Before I get flamed for writing this, just remember that I'm a long time Penguins fan I always want them to do what's best. I love our three center combination in Pittsburgh, I think it's a sound strategy, but at the same time I also realize it's one of the Penguins' biggest flaws.
Think about it, the Penguins have two centers (Malkin, Crosby) that would be first line centers on any other team. They also have Jordan Staal who would arguably be any other team's second line center.
However, the Penguins suffer in the winger department. I like Chris Kunitz and I like Bill Guerin but these guys are simply not going to help Crosby or Malkin get the Art Ross trophy anytime soon. Think of some of the leading candidates for the Art Ross and tell me they don't have AT THE LEAST, an all-star player on the same line.
Example: Thornton-Heatley, Ovechkin-Backstrom, Sedin-Sedin. Kunitz and Guerin aren't all-stars, neither are Fedotenko or Dupuis. They're great role players, but all-stars they are not.
Now, onto the basis of the article. Personally, I think if the Penguins were to trade Evgeni Malkin, it would have to be an offseason trade. There's alot of options out there, but for some reason Rick Nash seems to fit the "Ray Shero mold" for wingers. He's big, strong, goes hard to the net, has excellent hands, and good skating.
Now, would you solely trade Malkin for Nash? Hell no, Columbus would have to throw in another player and possibly a prospect. This is why this trade would work better in the offseason, so you don't have to dump salaries to make room for all the incoming players to your roster.
So who else would be involved? Well, what about RJ Umberger? He also fits the "Ray Shero mold" for a winger, although he's not nearly as skilled as Nash, he can play all three forward positions. He's great along the boards, he's physical and is best around the net.
One more player would have to be involved in my opinion and that's Mike Commodore, he's a great shot blocker and he hits like a freight train.
I think a complimentary player from the Penguins along with a pick might be necessary, although Malkin is one of the best players in the world, Columbus doesn't want to get ripped off by trading their best defensive defensemen and their top scoring center. Let's add Dupuis and a second round pick to the fray.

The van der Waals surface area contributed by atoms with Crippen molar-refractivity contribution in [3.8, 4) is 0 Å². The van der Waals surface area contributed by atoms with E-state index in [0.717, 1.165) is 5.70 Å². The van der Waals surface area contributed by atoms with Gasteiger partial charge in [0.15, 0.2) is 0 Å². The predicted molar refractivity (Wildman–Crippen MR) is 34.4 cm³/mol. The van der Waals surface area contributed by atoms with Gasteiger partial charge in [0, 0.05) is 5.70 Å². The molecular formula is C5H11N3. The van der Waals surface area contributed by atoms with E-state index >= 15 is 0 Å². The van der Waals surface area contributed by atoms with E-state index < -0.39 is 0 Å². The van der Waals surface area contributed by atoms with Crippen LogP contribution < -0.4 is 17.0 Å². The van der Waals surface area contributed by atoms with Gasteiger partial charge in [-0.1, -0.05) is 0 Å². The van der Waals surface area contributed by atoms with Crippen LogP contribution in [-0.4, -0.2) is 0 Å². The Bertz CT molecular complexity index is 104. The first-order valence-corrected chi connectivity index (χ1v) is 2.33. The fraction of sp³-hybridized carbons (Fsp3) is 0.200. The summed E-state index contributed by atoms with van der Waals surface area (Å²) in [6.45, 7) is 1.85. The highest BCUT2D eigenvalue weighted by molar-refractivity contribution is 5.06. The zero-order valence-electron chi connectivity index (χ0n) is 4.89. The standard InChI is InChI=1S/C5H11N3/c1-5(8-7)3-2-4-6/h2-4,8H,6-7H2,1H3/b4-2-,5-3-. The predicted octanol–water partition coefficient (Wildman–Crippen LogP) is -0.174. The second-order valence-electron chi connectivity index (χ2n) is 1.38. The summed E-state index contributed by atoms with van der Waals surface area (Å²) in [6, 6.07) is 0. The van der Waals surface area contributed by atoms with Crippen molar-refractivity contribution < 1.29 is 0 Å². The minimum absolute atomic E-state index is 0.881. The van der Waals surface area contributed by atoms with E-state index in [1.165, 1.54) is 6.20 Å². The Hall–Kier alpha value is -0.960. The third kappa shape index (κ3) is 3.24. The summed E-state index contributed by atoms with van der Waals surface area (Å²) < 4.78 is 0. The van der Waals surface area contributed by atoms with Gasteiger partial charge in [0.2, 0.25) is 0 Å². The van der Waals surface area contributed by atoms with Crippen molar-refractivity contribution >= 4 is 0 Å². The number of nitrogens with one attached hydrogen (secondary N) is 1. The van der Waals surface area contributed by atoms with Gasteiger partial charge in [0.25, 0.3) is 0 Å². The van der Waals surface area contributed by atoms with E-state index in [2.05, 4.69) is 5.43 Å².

Now before you tell me to back to NHL 10, let's do some number crunching:
Rick Nash - $7.8M
RJ Umberger - $3.7M
Mike Commodore - $3.7M
Evgeni Malkin - $8.7M
Dupuis - $1.4M
Second round pick
Nash's salary hit is $900K less than Malkin's, but Umberger's and Commodore's obviously override that. This is why you make it an offseason affair, look at the salary you gain from free agents.
Guerin - $2M
Fedotenko - $1.8M
Gonchar - $5M (Yes, Gonchar. I'll explain)
Eaton - $2M
McKee - $800K
Alright, so I mentioned Gonchar in the list of players that should be let go. Let me explain: Gonchar is aging and it's starting to show, he's slower and is getting more injury prone than ever. I know he means alot to the PP but adding Nash and Umberger would greatly increase our PP, believe it.
All in all, you get about $11.6M plus the extra $1.7 the Penguins have from Nash's cap hit and money previously left under the cap. So now you have $13.3M to dish out. Well, $7.5 of that will go to Umberger and Commodore, $5.8M left. $2.2M of that will go to Kris Letang, $3.6 left now.
Let's say $3M of that goes to free agent defensemen Dennis Seidenberg who's reported to have the Penguins on his list of teams he'd like to go to this trade deadline. Let's say the remaining $600K goes to Ben LoveJoy (I have the Penguins also resigning Matt Cooke for the same amount of money).
So now you have lines that look like this:
Orpik-Commodore (Great shutdown pair)